it’s been quite some time since my last post. Truth be told, the big news this year has been the weather, or should it be more accurate to just say that this is the wettest, and most shift season that I and many others have seen in a good many years. Those that have been around long enough to know have said that you’d have to go back to years such as 1943 and 1955 to find a similar amount of rain and late snow fall. It was bit shocking to be in the last days of April and finding the courtyard fluffed over in a thick coating of snow. Pretty, but a bit out of place at such a late point in the year.
Now, I’m not one of those guys that looks at the moon and alignment of the stars to decide when to do work around the winery. We don’t do the root and fruit days here. I do believe in the idea that wine is a moving, living thing. And with this in mind, I prefer to have tastings as well as movements of the wine (bottling, moving into barrel) when there is somewhat of a consistency to the weather. I don’t want to go into the first rainy day, or into a heat spike. I believe that the wine would be in a state of adjustment that I for some difficult to describe reason am opposed to. This isn’t much of a surprise for those that have visited me or seen me work. Everything I do is with these same intuitions.
To this end, the 2010s were packaged and shipped for all UK import clients in January, leading up to the start of snowfall. And the rest of the 2010s were have just been packaged this past week, being shipped out from the winery next week. With the weather being terribly rainy (pockets of sun do show for a few hours here and there) but consistent, we will be bottling within the next few weeks. We are hoping to catch the end of the chilly weather while hopefully staying out of the rain.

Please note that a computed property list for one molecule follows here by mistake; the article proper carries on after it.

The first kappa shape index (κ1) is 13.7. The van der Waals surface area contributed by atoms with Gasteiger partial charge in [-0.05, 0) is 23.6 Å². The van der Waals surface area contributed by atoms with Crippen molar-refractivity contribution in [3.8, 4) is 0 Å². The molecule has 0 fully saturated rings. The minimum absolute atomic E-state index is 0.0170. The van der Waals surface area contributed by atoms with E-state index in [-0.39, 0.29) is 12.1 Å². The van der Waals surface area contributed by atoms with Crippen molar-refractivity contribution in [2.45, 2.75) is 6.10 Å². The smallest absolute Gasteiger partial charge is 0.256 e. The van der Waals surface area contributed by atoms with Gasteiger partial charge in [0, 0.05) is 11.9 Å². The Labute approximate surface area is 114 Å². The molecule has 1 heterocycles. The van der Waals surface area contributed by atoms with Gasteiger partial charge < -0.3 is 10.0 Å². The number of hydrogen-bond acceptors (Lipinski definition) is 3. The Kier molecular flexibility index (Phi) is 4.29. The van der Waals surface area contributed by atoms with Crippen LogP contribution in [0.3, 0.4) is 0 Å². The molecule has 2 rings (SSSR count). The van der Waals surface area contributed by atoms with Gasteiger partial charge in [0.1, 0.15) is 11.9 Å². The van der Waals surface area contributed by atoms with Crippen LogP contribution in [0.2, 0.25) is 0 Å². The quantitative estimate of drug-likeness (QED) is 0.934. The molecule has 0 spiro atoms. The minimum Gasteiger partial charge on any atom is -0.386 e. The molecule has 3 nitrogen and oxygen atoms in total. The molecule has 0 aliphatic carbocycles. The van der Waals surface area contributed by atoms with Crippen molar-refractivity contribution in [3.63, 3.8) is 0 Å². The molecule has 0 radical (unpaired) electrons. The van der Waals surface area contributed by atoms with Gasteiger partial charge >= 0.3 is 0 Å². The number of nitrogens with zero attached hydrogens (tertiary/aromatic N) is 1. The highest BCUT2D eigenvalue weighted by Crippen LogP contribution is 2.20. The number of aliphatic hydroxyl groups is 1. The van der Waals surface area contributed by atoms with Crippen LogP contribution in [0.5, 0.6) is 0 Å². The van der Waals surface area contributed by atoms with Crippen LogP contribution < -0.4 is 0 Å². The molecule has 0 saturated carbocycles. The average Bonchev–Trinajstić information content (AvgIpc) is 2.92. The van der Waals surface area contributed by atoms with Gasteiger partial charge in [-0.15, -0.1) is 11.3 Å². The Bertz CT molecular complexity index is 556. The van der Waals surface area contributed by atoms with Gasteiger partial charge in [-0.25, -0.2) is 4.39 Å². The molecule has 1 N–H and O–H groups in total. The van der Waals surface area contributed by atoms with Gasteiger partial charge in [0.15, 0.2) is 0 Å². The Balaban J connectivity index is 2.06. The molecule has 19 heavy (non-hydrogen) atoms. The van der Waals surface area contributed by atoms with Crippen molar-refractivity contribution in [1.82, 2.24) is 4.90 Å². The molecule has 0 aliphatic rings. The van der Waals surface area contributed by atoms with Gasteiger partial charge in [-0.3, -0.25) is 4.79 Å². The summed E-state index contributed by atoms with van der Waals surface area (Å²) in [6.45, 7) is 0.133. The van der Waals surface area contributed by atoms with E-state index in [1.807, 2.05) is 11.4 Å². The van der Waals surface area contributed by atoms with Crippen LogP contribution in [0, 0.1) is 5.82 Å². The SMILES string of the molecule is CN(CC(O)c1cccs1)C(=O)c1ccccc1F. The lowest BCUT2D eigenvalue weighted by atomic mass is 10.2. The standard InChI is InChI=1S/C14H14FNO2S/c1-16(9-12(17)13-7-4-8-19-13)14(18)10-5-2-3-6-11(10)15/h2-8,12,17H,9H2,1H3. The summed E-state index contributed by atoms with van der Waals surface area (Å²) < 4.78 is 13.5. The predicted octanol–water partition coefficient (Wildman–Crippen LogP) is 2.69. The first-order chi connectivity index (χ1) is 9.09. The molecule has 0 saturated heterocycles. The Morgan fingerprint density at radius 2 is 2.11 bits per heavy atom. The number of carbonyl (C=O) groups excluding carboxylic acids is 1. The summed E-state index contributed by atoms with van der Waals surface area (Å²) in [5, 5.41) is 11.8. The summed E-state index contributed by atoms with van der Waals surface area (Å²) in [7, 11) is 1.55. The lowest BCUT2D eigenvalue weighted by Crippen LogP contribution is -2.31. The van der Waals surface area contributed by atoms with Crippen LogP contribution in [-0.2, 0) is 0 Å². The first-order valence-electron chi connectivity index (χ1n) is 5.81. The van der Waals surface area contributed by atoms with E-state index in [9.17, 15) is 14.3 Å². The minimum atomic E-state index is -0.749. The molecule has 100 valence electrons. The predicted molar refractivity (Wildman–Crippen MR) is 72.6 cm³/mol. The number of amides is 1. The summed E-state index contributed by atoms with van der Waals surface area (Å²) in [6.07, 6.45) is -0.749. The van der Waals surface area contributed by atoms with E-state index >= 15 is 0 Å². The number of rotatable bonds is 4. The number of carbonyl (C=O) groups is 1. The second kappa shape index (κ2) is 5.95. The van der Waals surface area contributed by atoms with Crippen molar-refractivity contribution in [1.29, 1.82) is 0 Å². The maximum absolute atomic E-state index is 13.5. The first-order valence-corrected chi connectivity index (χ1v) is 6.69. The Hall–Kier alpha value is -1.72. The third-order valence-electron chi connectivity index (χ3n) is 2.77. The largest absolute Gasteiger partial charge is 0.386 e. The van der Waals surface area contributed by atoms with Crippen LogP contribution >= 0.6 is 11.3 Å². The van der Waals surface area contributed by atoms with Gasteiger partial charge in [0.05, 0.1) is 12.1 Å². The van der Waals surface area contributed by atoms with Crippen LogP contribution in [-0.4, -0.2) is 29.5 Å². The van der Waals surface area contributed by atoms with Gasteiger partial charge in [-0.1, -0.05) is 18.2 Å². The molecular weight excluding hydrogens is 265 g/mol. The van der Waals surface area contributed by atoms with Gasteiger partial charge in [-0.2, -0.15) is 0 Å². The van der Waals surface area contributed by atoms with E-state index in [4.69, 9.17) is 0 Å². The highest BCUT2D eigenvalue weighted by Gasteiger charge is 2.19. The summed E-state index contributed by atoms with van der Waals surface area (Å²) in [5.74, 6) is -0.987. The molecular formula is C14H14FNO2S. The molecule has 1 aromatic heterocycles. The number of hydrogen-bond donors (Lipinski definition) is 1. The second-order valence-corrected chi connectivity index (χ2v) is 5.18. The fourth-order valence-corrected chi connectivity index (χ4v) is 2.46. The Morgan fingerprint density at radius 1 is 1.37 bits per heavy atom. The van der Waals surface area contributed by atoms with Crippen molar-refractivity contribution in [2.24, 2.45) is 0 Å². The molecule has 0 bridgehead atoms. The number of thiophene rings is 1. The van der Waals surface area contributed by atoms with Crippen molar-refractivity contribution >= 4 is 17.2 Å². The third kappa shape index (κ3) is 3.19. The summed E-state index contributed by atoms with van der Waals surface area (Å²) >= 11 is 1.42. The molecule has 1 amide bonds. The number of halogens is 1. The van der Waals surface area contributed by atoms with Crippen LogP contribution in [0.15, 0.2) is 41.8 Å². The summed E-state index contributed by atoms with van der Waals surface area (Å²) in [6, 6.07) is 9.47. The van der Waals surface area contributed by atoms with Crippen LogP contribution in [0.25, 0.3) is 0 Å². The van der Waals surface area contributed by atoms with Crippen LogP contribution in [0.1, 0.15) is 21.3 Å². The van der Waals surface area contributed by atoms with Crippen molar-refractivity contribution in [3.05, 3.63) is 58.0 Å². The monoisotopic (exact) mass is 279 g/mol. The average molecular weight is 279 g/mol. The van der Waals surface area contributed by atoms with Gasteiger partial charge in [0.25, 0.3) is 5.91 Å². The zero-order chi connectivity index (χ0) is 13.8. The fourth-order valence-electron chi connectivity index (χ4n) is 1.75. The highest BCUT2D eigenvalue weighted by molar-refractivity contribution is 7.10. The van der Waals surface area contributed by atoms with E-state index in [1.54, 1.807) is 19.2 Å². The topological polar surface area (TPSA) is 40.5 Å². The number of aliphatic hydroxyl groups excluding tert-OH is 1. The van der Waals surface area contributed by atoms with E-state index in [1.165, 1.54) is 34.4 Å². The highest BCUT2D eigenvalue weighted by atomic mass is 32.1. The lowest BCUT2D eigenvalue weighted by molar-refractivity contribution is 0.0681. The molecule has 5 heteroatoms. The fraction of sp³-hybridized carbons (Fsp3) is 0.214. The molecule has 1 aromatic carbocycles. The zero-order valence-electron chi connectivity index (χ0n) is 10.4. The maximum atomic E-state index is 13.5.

Either way, my thoughts on late bottlings is one that leans toward more initial time at the winery prior to shipping as a major benefit for the consumer (when speaking of red Burgundy). The bottles are in ideal conditions and have a resting period after the shock of bottling in the same conditions that they were raised in while in barrel. When speaking of delays in bottling, my views are a bit more specific. However, in considering our wines, *each of them in 0% new oak, extra time is a benefit, at least this is what I’ve been instructed by my older books from the 18th and 19th centuries.
I’ll make sure to keep everyone updated of shipping. If you are a US client waiting for the 2010s to come in, you will receive updates when shipping is available from the importer directly. All remaining worldwide deliveries will be coordinated through the winery.
Thanks again for reading!